In any given year, the International Consumer Electronics Show in Las Vegas is mostly off-the-charts congestion of unprecedented proportions, employing every cab in sight and bringing in 100,000 to 120,000 out-of-towners to the two major pavilions at the Convention Center and other locations.
However, with the almost infinite market potential involving the so-called Internet of things, a steadily improving global IT economy, and no shortage of new devices and startups to introduce, CES this year is packing a record 150,000 visitors into cabs, hotels and meeting spaces.
Most attendees flew in Jan. 4 and 5; following two days of press previews, CES opens Jan. 6 and continues through Jan. 9.
There’s no question about a high-level theme: 2015 is all about connecting a plethora of new devices to the Internet of things (IoT). To be more specific, the emphasis is on connecting consumers of all ages and locales to the IoT via wearables, transportation (and not just cars), home utility and entertainment systems, and handheld devices.
Great Imagination Inherent in New Devices
There is great interest in imaginative new devices that include such things as personal camera-holding drones, a connected water heater, an iPad cover that turns handwriting into a digital document and the Tao Chair—which looks like a normal lounging chair but actually is a mini-gym that massages, improves posture, burns calories and strengthens muscles while recording a user’s health data in cloud storage.
We’ll be following up with reports on a long list of interesting new devices when the event begins Jan. 6.
On the more conventional IT product side:
— Toshiba, Acer, Hewlett-Packard, Dell, Samsung, Asus and Lenovo, capitalizing on the fact that tablets and smartphones can’t do everything and that laptops are making a major comeback, are in an intense battle for market share by adding features, lowering weights and prices, and increasing battery life in a flotilla of new personal computers that can put mere 6-month-old laptops to shame.
— Seagate has unveiled a complete rebranding campaign and an ultra-thin 500GB storage device that costs a mere $100 and is thin enough to slip into a shirt pocket.
— Cisco Systems, in partnership with Comcast and Bosch, is moving deeper into the cloud-based entertainment services market, previewing an entire portfolio of cloud products and services that span video, mobility, collaboration, broadcasting and the connected home.
— Samsung and HP have invested a lot of capital in new curved monitors for televisions and desktop computers that lay the foundation for increased higher-definition and 3D viewing in the future. Having tested the HP 3D system on a curved monitor earlier this fall, eWEEK can attest that a curved screen makes a notable difference in viewing quality, especially when working on an interactive project.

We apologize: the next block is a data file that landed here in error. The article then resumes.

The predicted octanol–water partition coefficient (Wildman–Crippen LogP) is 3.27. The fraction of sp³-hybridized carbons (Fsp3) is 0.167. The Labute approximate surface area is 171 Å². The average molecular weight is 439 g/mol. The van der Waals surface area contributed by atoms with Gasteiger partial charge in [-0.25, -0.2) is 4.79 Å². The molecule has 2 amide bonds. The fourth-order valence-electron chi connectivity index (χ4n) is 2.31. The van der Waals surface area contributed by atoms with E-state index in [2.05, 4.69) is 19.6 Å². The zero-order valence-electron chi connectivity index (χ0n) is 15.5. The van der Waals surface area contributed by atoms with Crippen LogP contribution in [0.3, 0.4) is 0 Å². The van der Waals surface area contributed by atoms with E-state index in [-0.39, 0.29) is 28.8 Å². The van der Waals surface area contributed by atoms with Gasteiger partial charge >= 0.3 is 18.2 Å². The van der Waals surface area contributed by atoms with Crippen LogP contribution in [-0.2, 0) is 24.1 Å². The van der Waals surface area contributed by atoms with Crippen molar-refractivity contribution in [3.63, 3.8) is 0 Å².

CES 2015: Connecting Devices to IoT Is What It’s All About
Wearables Are No. 1 Curiosity
Perhaps more than any other individual category, wearable computing devices are attracting the most attention from media types, simply because there are so many never-before-available devices being previewed. Not all will become market hits, certainly, but it’s the ideas that count.
We’re talking about 4K flying drone cameras and a handheld stabilization system to make them usable; connected watches, rings and a belt that work hand-in-hand with smartphones; and 3D printers for just about anything somebody might want to make at home.
Still, all these connected devices need dependable Internet services, capable networking, multifactor security systems and reliable storage behind them. Nothing here at CES works in a vacuum—unless it is a robot vacuum (iRobot’s Roomba) that will clean your floor on demand.
“We’re living through a period of creative destruction in the smart, connected devices space,” IDG Devices Analyst J.P. Gownder said. “But some of these devices will reach a more mature stage, integrating into how people live their lives, how workers do their jobs and how companies interact with their customers.
“But wearables aren’t just about devices; they’re about cloud-based services that take data from wearables and return insights to them as well. We’ll see a broader focus on services, particularly from companies like Samsung, Microsoft and Google. We’ll see more evidence that services link together customers and value-added services in areas like health, fitness, tracking children and pets, and workforce enablement.”
New-Gen Transportation Getting High Attention
Connected vehicles and the IT that goes into them are off the charts at this CES. Whereas five years ago it was exclusively about Ford and its Microsoft Lync system, it’s now all about dozens of car manufacturers cramming multiple computers and subsequent features into new vehicles for this year, 2016 and beyond.
“Mercedes and Ford are likely to unveil news about new connected car products and services. If they follow past practice of talking only about features for new cars, they’ll be repeating the industry mistake of over-investing in new car tech and under-investing in using mobile apps and services to build brand relationships with existing customers,” IDG Chief Analyst Frank Gillett said.
“What I’ll be watching for are signs of the auto industry embracing the mobile mind shift, such as Ford did by adding specific features and support to Automatic’s product that improves the experience with cars already on the road, rather than only brand new cars.”
As is typical for CES, Apple is hard to find this week. The Cupertino, Calif., world leader, which launched its new iPhones, iPads and Apple Pay system last September, prefers to walk its own event path.
eWEEK this week will publish a series of articles examining news and talking to experts in the various device categories at CES. Stay tuned.